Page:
Lunch Stop on Route 66
Don and I made a u-turn when we spotted this red carport, with neon accents.
It at least looked the part, for our road trip lunch stop, on Route 66.
New or Old?
It was hard to tell the age of the building. It didn't look as worn as some of the motels and gas stations on the Route, in Santa Rosa.
The brown stucco was smooth and the the retro, painted mural wasn't peeling. But the spirit of the place, felt old.
Best Mexican Food in Town
Then I spotted this odd little building in back.
I loved the rough stone and painted cinderblock, the weathered door and the accent of live cactus! Could this have been the original building?
Feels Like a Diner
We headed in and were invited to sit anywhere.
We chose a booth near the counter, where I sat facing a large framed photo of a cowgirl.
Main Dining Area
Don's seat faced out towards the main dining room.
There was a good crowd of locals seated in the blue vinyl chairs when we first arrived. By the time I snapped this photo, most of the men in cowboy and trucker hats, had already departed.
The menu told us the Martinez Family had owned the restaurant since 1927.
I was curious about the restaurant's name and asked our server. She said the original Comet Diner had burned down in the 1990's. That explained the "II". But, Comet still sounded pretty modern for 1927 and the Comet II felt and looked older than the 1990's.
Pie for Lunch?
Before ordering, I saw an order of pies come out of the kitchen to cool. I popped up to take a photo and that seemed to amuse the old couple sitting nearby. I told the woman we were from Houston, when she asked. She seemed concerned, since she'd heard there'd been a recent tornado... maybe she meant hurricane.
I asked where they were from and the woman waved towards the window. "Oh, I'm from the apartments." Then she gestured towards the elderly man. "He lives in the motel." I asked what was good on the menu and was told I needed to order the Baby Back Ribs. "They are the best!"
Northern New Mexico Cuisine
We didn't order ribs and Don was craving a burger, but I went for the Mexican Special of the day. What a mix of flavors! I was told the restaurant made 5 different homemade chiles a day!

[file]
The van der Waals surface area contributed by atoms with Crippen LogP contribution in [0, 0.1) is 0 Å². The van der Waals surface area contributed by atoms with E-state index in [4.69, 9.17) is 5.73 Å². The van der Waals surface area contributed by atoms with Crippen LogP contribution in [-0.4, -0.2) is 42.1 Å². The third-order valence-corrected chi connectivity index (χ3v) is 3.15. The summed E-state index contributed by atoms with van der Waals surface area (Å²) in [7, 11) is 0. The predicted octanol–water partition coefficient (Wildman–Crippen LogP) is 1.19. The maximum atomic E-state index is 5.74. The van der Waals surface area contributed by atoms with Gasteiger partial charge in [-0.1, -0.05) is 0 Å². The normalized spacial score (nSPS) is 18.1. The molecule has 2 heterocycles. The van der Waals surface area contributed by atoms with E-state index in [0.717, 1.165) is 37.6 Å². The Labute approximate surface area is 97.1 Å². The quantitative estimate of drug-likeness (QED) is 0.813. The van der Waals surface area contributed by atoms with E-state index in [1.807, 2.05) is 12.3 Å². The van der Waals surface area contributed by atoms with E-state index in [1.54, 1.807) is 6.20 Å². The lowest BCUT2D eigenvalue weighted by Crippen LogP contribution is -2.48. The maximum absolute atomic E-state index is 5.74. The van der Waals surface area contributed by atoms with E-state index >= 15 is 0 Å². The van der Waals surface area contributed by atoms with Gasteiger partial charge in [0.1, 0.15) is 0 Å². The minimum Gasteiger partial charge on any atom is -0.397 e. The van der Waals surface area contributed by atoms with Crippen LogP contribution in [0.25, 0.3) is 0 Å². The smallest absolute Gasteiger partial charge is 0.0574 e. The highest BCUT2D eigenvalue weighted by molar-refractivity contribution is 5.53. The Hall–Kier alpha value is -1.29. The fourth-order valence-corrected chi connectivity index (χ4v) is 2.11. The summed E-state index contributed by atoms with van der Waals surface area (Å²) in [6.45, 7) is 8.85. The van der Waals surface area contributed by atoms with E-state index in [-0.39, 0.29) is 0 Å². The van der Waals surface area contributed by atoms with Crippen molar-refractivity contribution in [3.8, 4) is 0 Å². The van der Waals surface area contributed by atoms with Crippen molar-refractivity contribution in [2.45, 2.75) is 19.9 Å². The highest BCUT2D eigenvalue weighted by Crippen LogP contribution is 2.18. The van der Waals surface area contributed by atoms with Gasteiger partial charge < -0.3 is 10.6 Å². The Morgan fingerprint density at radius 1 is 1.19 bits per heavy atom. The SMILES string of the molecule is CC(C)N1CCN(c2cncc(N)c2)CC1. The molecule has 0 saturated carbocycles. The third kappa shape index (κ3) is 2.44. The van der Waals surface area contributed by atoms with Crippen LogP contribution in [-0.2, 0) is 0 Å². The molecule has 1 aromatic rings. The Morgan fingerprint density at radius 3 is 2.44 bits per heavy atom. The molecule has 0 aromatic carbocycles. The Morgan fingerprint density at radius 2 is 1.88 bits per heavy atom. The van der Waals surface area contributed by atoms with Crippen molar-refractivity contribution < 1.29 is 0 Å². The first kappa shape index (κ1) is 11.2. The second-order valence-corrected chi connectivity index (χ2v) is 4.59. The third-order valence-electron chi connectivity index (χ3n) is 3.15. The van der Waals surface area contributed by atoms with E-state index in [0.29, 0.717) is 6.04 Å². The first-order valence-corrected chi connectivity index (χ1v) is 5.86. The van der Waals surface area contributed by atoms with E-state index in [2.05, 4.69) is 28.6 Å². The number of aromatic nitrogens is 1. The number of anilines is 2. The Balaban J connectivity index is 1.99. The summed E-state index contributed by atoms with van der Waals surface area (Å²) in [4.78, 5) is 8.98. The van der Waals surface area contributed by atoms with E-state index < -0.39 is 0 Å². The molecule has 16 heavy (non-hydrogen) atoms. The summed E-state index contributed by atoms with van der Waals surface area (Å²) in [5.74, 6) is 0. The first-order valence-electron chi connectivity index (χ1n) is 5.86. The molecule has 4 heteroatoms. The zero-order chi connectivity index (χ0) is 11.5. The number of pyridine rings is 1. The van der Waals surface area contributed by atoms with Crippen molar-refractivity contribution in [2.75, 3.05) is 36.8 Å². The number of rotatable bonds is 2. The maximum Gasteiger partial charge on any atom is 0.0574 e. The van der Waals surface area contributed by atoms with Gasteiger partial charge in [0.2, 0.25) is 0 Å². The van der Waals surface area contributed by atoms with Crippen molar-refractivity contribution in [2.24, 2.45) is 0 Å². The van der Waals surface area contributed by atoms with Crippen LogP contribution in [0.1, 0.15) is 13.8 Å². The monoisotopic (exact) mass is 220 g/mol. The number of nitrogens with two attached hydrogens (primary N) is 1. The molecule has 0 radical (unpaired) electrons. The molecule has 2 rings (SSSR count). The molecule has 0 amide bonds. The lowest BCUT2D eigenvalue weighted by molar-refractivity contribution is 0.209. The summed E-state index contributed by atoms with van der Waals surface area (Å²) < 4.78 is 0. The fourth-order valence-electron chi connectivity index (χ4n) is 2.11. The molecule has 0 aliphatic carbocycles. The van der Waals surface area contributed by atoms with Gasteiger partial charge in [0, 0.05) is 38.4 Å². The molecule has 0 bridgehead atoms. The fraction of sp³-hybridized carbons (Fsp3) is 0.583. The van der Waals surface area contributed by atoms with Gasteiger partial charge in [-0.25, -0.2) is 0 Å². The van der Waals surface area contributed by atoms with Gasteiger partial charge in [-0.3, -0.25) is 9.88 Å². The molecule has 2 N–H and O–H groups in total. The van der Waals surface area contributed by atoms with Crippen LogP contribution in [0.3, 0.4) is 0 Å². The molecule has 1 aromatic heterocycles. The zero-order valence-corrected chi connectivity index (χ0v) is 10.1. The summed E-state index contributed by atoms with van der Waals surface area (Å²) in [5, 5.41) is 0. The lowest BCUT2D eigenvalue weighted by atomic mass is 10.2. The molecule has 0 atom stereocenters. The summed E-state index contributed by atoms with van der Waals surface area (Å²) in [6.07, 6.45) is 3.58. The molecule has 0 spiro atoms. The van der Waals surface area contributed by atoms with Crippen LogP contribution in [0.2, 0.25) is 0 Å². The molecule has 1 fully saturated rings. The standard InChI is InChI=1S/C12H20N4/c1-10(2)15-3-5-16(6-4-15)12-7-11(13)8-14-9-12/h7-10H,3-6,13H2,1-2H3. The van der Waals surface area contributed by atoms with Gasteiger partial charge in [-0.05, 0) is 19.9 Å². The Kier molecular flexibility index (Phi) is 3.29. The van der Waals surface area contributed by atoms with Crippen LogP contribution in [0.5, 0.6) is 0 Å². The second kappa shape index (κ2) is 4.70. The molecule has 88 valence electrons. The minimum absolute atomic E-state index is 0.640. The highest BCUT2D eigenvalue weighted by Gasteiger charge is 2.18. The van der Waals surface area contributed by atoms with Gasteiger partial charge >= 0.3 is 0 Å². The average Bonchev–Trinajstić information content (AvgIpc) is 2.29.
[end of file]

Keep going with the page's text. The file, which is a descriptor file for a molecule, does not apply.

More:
I loved reading the menu description of all the people who have influenced the local cuisine... "Native American, Mexican, Spanish immigrants, sheep herders, trappers, Jewish merchants, Eastern carpet baggers..."
I was pretty excited when I saw a man with a white apron and flashy bolo-tie, making the rounds. He was welcoming all the locals and he sat down to chat with a few, at their tables.
He stopped to greet us and we raved about the food and complimented his bolo tie. "Oh, this was my grandfather's badge!" He seemed delighted we had noticed. He said it was from 1916, when his grandfather was a New Mexico Ranger. I wish we could have heard more stories!
When we checked out at the front desk, I studied some old photo.
I wondered more about this man who must have taken over the business from his parents.
I recognized Johnny, with his dark hair and mustache in this photo.
Don paid up and I looked for more clues about the restaurant's history. If Mr. Martinez had not disappeared into the kitchen, I would have asked a lot more questions.
I noticed this little statue holding a sign as we headed out. "The Best Sheepherding Camp Cook to Ever Come Out of Pintada Canyon!"
What did that mean? I had spotted something in the menu about this. Had Johnny been a sheepherder's cook before he took over his parent's restaurant?
I looked Johnny up on the internet and learned little. One write up said restaurant owner was part Native American and part Mexican... nothing about sheepherder cook. I had missed my chance to ask Johnny my own questions.
We headed out of town on Route 66, thinking about our yummy-curious lunch.
I spotted the Sun 'n Sand Motel and decided we might just have to return to Santa Rosa some day. A night at this fine Route 66 motel would give us an addition to the Notable Night List... and we could have another meal at Comet II!
The Dining Blog
This is a blog about Dining Adventures. Sometimes, I talk about food. Below, you can read how this started.
On July 4th 2011, I set a goal to try 50 culturally diverse restaurants in one year! (I knew that was possible, living in the Houston area) I spent the year pulling in friends and family to join me, on some unusual dining adventures. I met some curious people, tried some scary foods and explored places and cultures I never would have otherwise. Even though I met my goal, I learned too much to end my adventures in dining. I have continued blogging about memorable dining adventures of all kinds, near and far... and all the discoveries and funny things I've learned along the way!
Locations and types of dining adventures, are listed further down.